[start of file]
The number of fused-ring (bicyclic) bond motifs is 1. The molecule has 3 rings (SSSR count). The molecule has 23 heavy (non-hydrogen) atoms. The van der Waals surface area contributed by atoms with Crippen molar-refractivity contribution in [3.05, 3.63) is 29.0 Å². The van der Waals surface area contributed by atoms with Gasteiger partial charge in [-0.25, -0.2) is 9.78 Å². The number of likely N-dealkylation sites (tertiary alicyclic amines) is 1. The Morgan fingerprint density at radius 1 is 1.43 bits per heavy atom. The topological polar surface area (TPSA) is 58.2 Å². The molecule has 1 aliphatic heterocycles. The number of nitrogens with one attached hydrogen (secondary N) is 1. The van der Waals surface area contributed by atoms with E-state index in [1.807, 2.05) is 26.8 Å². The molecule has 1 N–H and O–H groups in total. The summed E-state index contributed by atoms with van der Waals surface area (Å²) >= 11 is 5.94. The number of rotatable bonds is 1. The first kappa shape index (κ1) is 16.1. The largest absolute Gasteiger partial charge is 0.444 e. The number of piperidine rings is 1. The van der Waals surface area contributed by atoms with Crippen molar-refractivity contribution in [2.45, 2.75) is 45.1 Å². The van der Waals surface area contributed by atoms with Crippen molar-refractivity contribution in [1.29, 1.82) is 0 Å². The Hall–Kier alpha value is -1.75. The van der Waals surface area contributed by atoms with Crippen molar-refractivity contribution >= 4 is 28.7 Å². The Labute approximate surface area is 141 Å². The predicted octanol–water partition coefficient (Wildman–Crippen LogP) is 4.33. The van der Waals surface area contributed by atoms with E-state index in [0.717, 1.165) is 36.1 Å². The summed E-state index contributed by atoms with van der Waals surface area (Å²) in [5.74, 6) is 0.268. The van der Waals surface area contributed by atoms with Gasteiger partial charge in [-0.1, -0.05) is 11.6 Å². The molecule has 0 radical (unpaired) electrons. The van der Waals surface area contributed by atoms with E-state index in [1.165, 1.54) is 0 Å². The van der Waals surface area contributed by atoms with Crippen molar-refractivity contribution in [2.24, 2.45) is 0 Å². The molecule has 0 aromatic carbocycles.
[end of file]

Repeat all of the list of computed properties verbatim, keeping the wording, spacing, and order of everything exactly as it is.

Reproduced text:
The number of fused-ring (bicyclic) bond motifs is 1. The molecule has 3 rings (SSSR count). The molecule has 23 heavy (non-hydrogen) atoms. The van der Waals surface area contributed by atoms with Crippen molar-refractivity contribution in [3.05, 3.63) is 29.0 Å². The van der Waals surface area contributed by atoms with Gasteiger partial charge in [-0.25, -0.2) is 9.78 Å². The number of likely N-dealkylation sites (tertiary alicyclic amines) is 1. The Morgan fingerprint density at radius 1 is 1.43 bits per heavy atom. The topological polar surface area (TPSA) is 58.2 Å². The molecule has 1 aliphatic heterocycles. The number of nitrogens with one attached hydrogen (secondary N) is 1. The van der Waals surface area contributed by atoms with E-state index in [1.807, 2.05) is 26.8 Å². The molecule has 1 N–H and O–H groups in total. The summed E-state index contributed by atoms with van der Waals surface area (Å²) >= 11 is 5.94. The number of rotatable bonds is 1. The first kappa shape index (κ1) is 16.1. The largest absolute Gasteiger partial charge is 0.444 e. The number of piperidine rings is 1. The van der Waals surface area contributed by atoms with Crippen molar-refractivity contribution in [2.45, 2.75) is 45.1 Å². The van der Waals surface area contributed by atoms with Crippen molar-refractivity contribution in [1.29, 1.82) is 0 Å². The Hall–Kier alpha value is -1.75. The van der Waals surface area contributed by atoms with Crippen molar-refractivity contribution >= 4 is 28.7 Å². The Labute approximate surface area is 141 Å². The predicted octanol–water partition coefficient (Wildman–Crippen LogP) is 4.33. The van der Waals surface area contributed by atoms with E-state index in [0.717, 1.165) is 36.1 Å². The summed E-state index contributed by atoms with van der Waals surface area (Å²) in [5.74, 6) is 0.268. The van der Waals surface area contributed by atoms with Gasteiger partial charge in [-0.1, -0.05) is 11.6 Å². The molecule has 0 radical (unpaired) electrons. The van der Waals surface area contributed by atoms with E-state index in [1.165, 1.54) is 0 Å². The van der Waals surface area contributed by atoms with Crippen molar-refractivity contribution in [2.24, 2.45) is 0 Å². The molecule has 0 aromatic carbocycles.